If you think that work relationships might be an issue in your team or workplace, consider doing some of the below

Establish close professional relationships between managers and team members, showing a genuine interest in how people are

  • Spend time reinforcing the commitment of managers to workplace wellbeing
  • Encourage open discussions about how people within the team are feeling
  • Make it clear that no forms of bullying or harrassment will be accepted
The 'Six Essentials'...Job Conditions

‘Job conditions’ refers to the environment a person is expected to work in or the satisfaction a person has with the job that they do. If a person is asked to work in an unsafe, unhealthy workplace, or if they feel that their work isn’t valued appropriately, then they can begin to feel negative pressure and the risk of stress increases. By focusing on providing a safe workplace, that encourages and enables a healthy lifestyle, and making people feel valued, then you can have a real impact on their risk of stress.

If you think that a person’s job conditions might be an issue, spend time focusing on the below actions:

  • Speak to team members about what they need to do their job well
  • Ensure your team has adequate welfare facilities
  • Help your team understand the role they play in the organisation
  • Encourage team members to lead a healthy lifestyle, such as being active or eating a healthy lunch

How can you assess the risk of stress?

The first step to reducing the risk of stress in the workplace is to identify the key pressure points for an employee, and understand why they feel pressured in that area using a stress risk assessment. A stress risk assessment can help form solutions to minimise the risk of stress, reduce the likelihood of employee absence, identify the need for occupational health or other forms of early intervention and potentially maximise their performance, moral and engagement at work. The stress risk assessment can also be used in the return to work process if an employee is returning from absence to support their recovery and avoid work related stress in the future.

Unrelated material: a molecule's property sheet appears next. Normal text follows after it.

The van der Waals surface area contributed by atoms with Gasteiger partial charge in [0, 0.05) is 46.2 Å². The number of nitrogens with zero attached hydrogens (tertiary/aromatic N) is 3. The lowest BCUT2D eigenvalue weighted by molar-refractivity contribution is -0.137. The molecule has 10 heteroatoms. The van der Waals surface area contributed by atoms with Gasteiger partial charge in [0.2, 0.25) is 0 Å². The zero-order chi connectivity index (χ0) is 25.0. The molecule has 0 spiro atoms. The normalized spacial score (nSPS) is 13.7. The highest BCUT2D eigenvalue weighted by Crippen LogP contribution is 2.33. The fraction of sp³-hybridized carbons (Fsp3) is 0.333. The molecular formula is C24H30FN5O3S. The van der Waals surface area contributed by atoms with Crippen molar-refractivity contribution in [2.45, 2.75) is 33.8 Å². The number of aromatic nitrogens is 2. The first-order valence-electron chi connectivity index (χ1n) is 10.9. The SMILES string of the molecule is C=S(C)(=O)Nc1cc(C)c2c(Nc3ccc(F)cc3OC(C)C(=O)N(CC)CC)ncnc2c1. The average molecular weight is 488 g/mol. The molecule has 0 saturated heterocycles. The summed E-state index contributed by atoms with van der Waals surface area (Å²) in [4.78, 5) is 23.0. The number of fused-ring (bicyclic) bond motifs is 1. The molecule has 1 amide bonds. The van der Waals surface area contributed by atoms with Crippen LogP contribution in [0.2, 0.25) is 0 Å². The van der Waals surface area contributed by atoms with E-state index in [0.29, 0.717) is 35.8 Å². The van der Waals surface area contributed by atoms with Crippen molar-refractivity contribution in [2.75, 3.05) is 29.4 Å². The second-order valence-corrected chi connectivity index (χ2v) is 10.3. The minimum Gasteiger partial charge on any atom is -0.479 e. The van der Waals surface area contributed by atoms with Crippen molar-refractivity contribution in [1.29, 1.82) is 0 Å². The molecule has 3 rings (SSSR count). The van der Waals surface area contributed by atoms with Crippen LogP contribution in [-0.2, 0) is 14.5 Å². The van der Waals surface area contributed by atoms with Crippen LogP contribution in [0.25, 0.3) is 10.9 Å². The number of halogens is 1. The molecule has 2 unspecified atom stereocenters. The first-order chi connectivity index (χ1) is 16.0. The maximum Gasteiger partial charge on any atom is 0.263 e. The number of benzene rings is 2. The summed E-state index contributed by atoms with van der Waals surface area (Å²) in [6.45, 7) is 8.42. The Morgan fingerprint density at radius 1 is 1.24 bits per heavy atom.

A stress risk assessment is a tool specifically developed to provide line managers with a step by step guide to evaluate the following:

  • which of the six essentials of workplace stress are causing a pressure point
  • why the person feels that is a pressure
  • what can be done to alleviate pressure in that area and documenting what solutions are agreed. It’s important to note this is a negotiation between employee and line manager, and in some cases it may not be possible meet the absolute requests of the employee, but a compromise about any workplace adjustments should be reached. This process can also involve representatives from trade union or human resources
  • who will be responsible for ensuring the plan is put in place
  • how often the plan will be evaluated and who with

It’s important that any discussion is documented and regularly reviewed at agreed times so continual monitoring can identify any early issues and need for further support.